"Of course I will be OK, we were Common Law cohabitees, won't I?"
Who knew? It does not matter how long you have lived as a couple, even if you have children, non-married couples get a raw deal under the English Legal System when their relationship ends.
Don’t be fighting for “justice” after death, take FREE advice now from LawFriend, contact Adrian 07970 291197.
Commonly, the problems arise because the deceased did not leave a will. Without one, the Laws of Intestacy automatically apply.
Under these rules, an unmarried partner is not entitled to receive anything. Nothing at all, even if there are children!
The estate instead passes to the deceased’s children or other relatives. It is not unusual to see only the Queen benefiting FROM YOUR SAVINGS AND FAMILY HOME!
Unfortunately, “pub talk” will wrongly convince you that they are common-law spouses because they have lived together for a long period of time. But the concept of a common law spouse does not exist in English law, except in some very specific and unusual circumstances.
The bottom line is that if you are not married, you have less legal protection if your relationship ends through the death of one partner.
A recent High Court case has thrown the spotlight on claims brought by cohabitees. Though even this only actually re-stated existing Laws rather than extending provisions for a cohabitee.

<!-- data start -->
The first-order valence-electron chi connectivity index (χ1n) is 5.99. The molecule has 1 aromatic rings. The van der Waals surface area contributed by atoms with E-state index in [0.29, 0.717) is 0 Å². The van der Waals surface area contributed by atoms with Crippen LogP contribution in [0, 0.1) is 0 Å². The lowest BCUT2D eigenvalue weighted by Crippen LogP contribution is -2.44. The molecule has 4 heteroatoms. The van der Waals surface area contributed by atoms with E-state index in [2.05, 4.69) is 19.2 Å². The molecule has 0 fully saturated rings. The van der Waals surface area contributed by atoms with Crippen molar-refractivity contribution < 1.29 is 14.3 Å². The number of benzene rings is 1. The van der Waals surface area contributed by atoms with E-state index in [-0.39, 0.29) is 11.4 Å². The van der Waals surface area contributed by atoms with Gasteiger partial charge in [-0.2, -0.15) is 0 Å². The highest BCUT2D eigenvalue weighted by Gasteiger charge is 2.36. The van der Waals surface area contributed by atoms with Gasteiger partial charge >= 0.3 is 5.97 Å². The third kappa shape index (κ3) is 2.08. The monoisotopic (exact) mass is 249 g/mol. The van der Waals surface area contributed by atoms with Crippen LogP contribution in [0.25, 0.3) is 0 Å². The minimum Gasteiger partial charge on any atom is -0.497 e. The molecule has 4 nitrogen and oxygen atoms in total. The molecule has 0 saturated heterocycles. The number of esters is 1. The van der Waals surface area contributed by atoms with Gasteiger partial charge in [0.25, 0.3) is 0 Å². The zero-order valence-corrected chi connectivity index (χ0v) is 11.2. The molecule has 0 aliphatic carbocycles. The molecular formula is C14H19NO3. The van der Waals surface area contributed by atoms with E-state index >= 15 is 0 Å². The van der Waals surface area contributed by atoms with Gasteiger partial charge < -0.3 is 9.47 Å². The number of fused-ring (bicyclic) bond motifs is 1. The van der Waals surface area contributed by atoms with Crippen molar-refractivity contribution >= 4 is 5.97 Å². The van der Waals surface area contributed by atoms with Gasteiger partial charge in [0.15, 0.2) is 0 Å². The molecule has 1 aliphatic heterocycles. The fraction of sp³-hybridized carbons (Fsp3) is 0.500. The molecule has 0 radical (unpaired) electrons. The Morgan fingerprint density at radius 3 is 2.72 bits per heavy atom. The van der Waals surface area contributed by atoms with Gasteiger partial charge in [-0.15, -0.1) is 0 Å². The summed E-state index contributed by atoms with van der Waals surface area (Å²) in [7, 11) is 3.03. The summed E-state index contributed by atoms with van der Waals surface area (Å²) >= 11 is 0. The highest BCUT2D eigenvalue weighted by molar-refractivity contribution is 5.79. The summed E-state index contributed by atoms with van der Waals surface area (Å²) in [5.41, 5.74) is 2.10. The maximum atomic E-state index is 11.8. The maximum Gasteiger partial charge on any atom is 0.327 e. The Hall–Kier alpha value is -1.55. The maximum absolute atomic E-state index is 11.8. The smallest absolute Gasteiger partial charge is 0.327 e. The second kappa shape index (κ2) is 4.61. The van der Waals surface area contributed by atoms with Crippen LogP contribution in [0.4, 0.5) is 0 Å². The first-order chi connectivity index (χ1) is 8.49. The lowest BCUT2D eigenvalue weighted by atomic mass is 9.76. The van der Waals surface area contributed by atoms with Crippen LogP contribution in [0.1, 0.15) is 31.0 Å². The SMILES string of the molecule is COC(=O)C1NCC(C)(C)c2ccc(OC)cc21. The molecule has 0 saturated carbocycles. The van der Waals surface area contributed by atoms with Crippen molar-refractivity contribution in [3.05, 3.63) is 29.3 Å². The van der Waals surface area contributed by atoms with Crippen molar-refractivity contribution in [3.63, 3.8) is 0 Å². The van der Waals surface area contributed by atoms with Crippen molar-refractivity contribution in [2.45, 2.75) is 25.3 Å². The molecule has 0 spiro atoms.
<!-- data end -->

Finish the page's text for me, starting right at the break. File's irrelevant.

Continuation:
In Thompson v Raggott, the High Court ruled in favour of Joan Thompson’s claim for reasonable financial provision out of the estate of her late partner, Wynford Hodge. Mr Hodge, worth £1.5 million, left nothing for Mrs Thompson or her four children, although she had been financially dependent on her late partner and had lived with him for approximately 42 years.
The court decided to provide an outright transfer of the property to Mrs Thompson. They could alternatively have provided for her with a lifetime interest Trust?
Probably, Mrs Thompson would have received significantly more financial provision had they been married.
Claims under Inheritance (Provision for Family and Dependants) Act 1975 are a complex area of family law and it is important you seek specialist advice if you think you have any type of claim over an estate.
You are effectively saying to your spouse “so long, it was good whilst it lasted but I’m no longer interested in what happens after I die” should you fail to make a will.
It is really easy, just contact Adrian 07970 291197 and put your future on firmer grounding.